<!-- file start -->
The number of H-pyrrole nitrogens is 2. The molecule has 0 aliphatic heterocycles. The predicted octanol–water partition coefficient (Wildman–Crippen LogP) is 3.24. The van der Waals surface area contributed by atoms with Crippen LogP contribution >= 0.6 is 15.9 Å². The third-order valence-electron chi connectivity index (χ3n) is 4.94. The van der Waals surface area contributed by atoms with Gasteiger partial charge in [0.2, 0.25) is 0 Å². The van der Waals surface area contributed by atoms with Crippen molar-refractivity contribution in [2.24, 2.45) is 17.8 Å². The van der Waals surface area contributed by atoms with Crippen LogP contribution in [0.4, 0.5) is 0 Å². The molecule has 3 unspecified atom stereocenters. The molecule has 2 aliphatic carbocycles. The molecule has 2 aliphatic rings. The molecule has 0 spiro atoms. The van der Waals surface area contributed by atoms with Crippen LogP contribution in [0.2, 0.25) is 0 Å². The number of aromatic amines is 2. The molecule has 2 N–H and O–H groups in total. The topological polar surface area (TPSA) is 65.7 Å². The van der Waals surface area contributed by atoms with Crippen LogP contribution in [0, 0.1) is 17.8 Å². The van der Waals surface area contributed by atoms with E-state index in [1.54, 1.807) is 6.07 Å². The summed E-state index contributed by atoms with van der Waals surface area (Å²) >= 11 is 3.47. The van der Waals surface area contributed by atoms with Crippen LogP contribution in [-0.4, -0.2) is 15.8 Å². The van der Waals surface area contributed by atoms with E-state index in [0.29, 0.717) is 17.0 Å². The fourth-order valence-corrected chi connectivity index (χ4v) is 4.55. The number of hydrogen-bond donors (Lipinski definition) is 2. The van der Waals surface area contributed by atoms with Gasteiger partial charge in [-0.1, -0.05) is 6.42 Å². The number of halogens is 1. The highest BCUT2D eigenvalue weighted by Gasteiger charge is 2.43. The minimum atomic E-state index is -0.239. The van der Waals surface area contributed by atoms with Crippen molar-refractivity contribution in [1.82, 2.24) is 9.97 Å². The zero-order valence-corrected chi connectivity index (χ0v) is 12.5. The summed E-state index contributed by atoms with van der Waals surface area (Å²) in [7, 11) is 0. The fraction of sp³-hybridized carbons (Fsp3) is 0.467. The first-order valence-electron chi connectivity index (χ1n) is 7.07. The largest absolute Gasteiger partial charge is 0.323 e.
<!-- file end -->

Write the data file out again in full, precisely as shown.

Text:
The number of H-pyrrole nitrogens is 2. The molecule has 0 aliphatic heterocycles. The predicted octanol–water partition coefficient (Wildman–Crippen LogP) is 3.24. The van der Waals surface area contributed by atoms with Crippen LogP contribution >= 0.6 is 15.9 Å². The third-order valence-electron chi connectivity index (χ3n) is 4.94. The van der Waals surface area contributed by atoms with Gasteiger partial charge in [0.2, 0.25) is 0 Å². The van der Waals surface area contributed by atoms with Crippen molar-refractivity contribution in [2.24, 2.45) is 17.8 Å². The van der Waals surface area contributed by atoms with Crippen LogP contribution in [0.4, 0.5) is 0 Å². The molecule has 3 unspecified atom stereocenters. The molecule has 2 aliphatic carbocycles. The molecule has 2 aliphatic rings. The molecule has 0 spiro atoms. The van der Waals surface area contributed by atoms with Crippen LogP contribution in [0.2, 0.25) is 0 Å². The number of aromatic amines is 2. The molecule has 2 N–H and O–H groups in total. The topological polar surface area (TPSA) is 65.7 Å². The van der Waals surface area contributed by atoms with Crippen LogP contribution in [0, 0.1) is 17.8 Å². The van der Waals surface area contributed by atoms with E-state index in [1.54, 1.807) is 6.07 Å². The summed E-state index contributed by atoms with van der Waals surface area (Å²) >= 11 is 3.47. The van der Waals surface area contributed by atoms with Crippen LogP contribution in [-0.4, -0.2) is 15.8 Å². The van der Waals surface area contributed by atoms with E-state index in [0.29, 0.717) is 17.0 Å². The fourth-order valence-corrected chi connectivity index (χ4v) is 4.55. The number of hydrogen-bond donors (Lipinski definition) is 2. The van der Waals surface area contributed by atoms with Gasteiger partial charge in [-0.1, -0.05) is 6.42 Å². The number of halogens is 1. The highest BCUT2D eigenvalue weighted by Gasteiger charge is 2.43. The minimum atomic E-state index is -0.239. The van der Waals surface area contributed by atoms with Crippen molar-refractivity contribution in [1.82, 2.24) is 9.97 Å². The zero-order valence-corrected chi connectivity index (χ0v) is 12.5. The summed E-state index contributed by atoms with van der Waals surface area (Å²) in [7, 11) is 0. The fraction of sp³-hybridized carbons (Fsp3) is 0.467. The first-order valence-electron chi connectivity index (χ1n) is 7.07. The largest absolute Gasteiger partial charge is 0.323 e.